York, Pa., history trivia: When did Stauffer make its first animal cracker?
Linked in/Neat stuff: Throwback Thursdays/The Great Baltimore Fire
York County, Pa.’s, D.F. Stauffer Biscuit Co. has made animal crackers since 1871. There’s the view out there that the company made the first in America, the popular cookie coming originally from Britain. It was a nice moment when Stauffer’s opened its doors to York Daily Record’s journalists on National Animal Cracker Day. Everything, even animal crackers, need their day in the sun. Here are Stauffer animal cracker facts, courtesy of the YDR: 13: Number of shapes: bear, buffalo, camel, cat, cow, donkey, elephant, goat, hippo, horse, lion, rhino and tiger; 42 million: Number of animal crackers produced daily; 180,000 pounds: Total weight produced daily. Also of interest: Stauffer a York Fair vendor in 1888, the fair’s first year in York’s west end.
Other interest stuff from all over … .
I wanted to capture this scene painted by Gordon Freireich in a recent column on the York Carriage Company fire of 1904 that killed three York firefighters. Some of the firefighters who worked that bad York fire had returned two months before from fighting The Great Baltimore Fire of 1904.
Notice how the York firefighters traveled to Baltimore in Gordon’s account:
On Feb. 7, 1904 the call went out to firefighters near Baltimore — Philadelphia, Washington, D.C., York — that help was needed in battling the monstrous blaze that was gobbling up the heart of the city and harbor.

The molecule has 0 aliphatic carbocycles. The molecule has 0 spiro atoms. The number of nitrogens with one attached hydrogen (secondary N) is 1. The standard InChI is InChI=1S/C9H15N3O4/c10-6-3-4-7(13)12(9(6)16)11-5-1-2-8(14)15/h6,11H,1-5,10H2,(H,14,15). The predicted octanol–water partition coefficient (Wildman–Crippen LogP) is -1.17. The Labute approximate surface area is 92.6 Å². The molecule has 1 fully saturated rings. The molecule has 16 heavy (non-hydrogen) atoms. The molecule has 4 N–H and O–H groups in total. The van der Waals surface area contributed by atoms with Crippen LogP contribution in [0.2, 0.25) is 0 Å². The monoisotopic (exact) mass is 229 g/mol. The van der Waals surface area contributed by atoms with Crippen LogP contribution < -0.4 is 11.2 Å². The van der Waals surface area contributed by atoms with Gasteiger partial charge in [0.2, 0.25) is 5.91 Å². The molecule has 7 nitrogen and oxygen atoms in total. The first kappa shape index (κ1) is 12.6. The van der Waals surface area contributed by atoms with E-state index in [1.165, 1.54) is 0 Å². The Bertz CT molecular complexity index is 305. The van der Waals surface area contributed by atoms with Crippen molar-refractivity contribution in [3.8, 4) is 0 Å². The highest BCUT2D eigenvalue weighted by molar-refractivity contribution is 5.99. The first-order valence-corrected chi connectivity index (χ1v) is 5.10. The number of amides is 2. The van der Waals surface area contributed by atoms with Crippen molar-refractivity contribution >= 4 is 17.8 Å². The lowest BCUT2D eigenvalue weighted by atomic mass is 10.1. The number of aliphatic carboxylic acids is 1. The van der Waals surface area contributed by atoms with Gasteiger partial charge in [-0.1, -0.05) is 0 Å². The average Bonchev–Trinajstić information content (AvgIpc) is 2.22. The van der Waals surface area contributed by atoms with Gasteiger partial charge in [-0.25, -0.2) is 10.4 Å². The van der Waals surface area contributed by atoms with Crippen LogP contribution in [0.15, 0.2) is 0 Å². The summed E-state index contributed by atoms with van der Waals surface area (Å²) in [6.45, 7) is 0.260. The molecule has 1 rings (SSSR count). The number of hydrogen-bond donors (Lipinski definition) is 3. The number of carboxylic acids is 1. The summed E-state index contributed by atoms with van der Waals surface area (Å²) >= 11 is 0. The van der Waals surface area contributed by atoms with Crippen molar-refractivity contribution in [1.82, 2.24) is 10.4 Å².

A newspaper article of the day says members of the Laurel and Vigilant fire companies responded to the summons. They boarded a train in York at 11:29 p.m. to head south.
“Four apparatuses with horses and 75 firemen left on a special train,” the newspaper reported. The train pulled into the Baltimore station one hour and 31 minutes after leaving York.
An early report said one of the firefighters was killed when a wall fell on him. That later was proved to be erroneous. As the later headline stated, the fireman: “Was Merely Hit by Several Tons of Bricks.” He was injured, but alive.
The York firemen left Baltimore to return to their hometown at 6 p.m. on Feb. 9.
Throwback Thursday: The name implies a look at history. Here are two, one from PennLive.com and the second from the York Daily Record’s GameTimePa.com.
— Joe McClure (@jmcclure59) April 10, 2014
Park day: The Hanover Evening captured via photos Park Day at Gettysburg’s battlefield earlier this month.
History mystery photo: Click on the links to discover the answer, like, comment or share: